• Is the management company experienced with your particular aircraft’s sophistication, size, and/or model?
  • If you normally require immediate or 24/7 support, are they able to provide it?
  • Does the offered structure pool pilots, or will pilots be dedicated to you and your aircraft?
  • Will the management company accommodate a hands-on approach if that is what you want? For example, would you be able to have direct involvement with the hiring of and interactions with pilots, maintenance personnel, or administrative support?
  • Do you plan to make your aircraft available for charter when you are not flying? If so, what are your revenue requirements?

The Differences Between Charter and Owner Use

While management companies provide services for both, the FAA doesn’t regulate or really even recognize aircraft management companies – large or small, regional or national – unless your aircraft is operated under a Federal Aviation Regulation (FAR) Part 135 charter certificate. The FAA does recognize operational control of flights, which lies either with the management company when flying charter, or with the aircraft owner during non-charter flights.

Therefore, whether entrusting your aircraft to an internal or third-party Part 135 charter management company, significant due diligence is highly recommended, and it is prudent to engage the assistance of an independent and knowledgeable industry resource or advisor.

And, if chartering your aircraft to third parties to generate revenue is a primary objective, the region in which your aircraft is based and the type of aircraft you own may be uniquely attractive to both large and small management companies. Those factors should be discussion items when comparing charter projections of management companies.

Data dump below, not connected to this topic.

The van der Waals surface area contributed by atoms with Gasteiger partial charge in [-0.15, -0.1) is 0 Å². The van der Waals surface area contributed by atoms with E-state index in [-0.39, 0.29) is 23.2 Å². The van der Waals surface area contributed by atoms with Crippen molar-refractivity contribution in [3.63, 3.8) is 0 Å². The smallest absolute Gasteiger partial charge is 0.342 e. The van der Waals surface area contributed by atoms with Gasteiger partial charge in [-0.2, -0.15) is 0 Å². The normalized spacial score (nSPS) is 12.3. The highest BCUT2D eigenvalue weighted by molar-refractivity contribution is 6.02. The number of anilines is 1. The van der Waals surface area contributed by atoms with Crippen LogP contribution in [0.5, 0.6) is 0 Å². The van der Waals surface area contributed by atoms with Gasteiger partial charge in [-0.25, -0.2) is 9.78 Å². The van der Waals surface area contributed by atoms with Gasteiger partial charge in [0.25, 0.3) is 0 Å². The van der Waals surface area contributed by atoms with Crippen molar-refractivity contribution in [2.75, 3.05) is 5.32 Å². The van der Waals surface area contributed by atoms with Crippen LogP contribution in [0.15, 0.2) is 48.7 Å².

Advantages and Limitations

While a larger charter provider may have a greater capability to market your aircraft for maximum utilization, it may have policies that, while effective and necessary to manage a large Part 135 fleet, may feel burdensome if you are an owner with few requirements.

A large, reputable national aircraft management company often will be better equipped to effectively support the details associated with unusual flight destinations, during all times of the day or night, as well as ground handling and even security details.

A larger company may have the purchasing power to negotiate substantial discounts, typically passing them along to you. However, the annual management fees charged by a larger company may be somewhat higher than those of a smaller regional company.

The ability to identify your specific values and needs will have a significant impact on your selection process. As you narrow your choices, it is highly recommended that each prospective management company respond to a questionnaire which defines your specific operational and financial requirements, and also provides a detailed pro forma budget for your aircraft. This “Request for Proposal” exercise often highlights strengths as well as possible deficiencies in a prospective management company, and can prove to be an effective tool in your evaluation and final selection process.

And as you make your final selection, be sure to choose a company that can meet not only your current, but also your future, needs. For example, when you sell this aircraft and purchase another, will this company have the flexibility and capability to adapt to a newer or different make and model, or must you begin the management company selection process anew?

Whichever company you choose, you can and should expect it to partner with you to meet your travel needs, your budget, and any required charter revenue.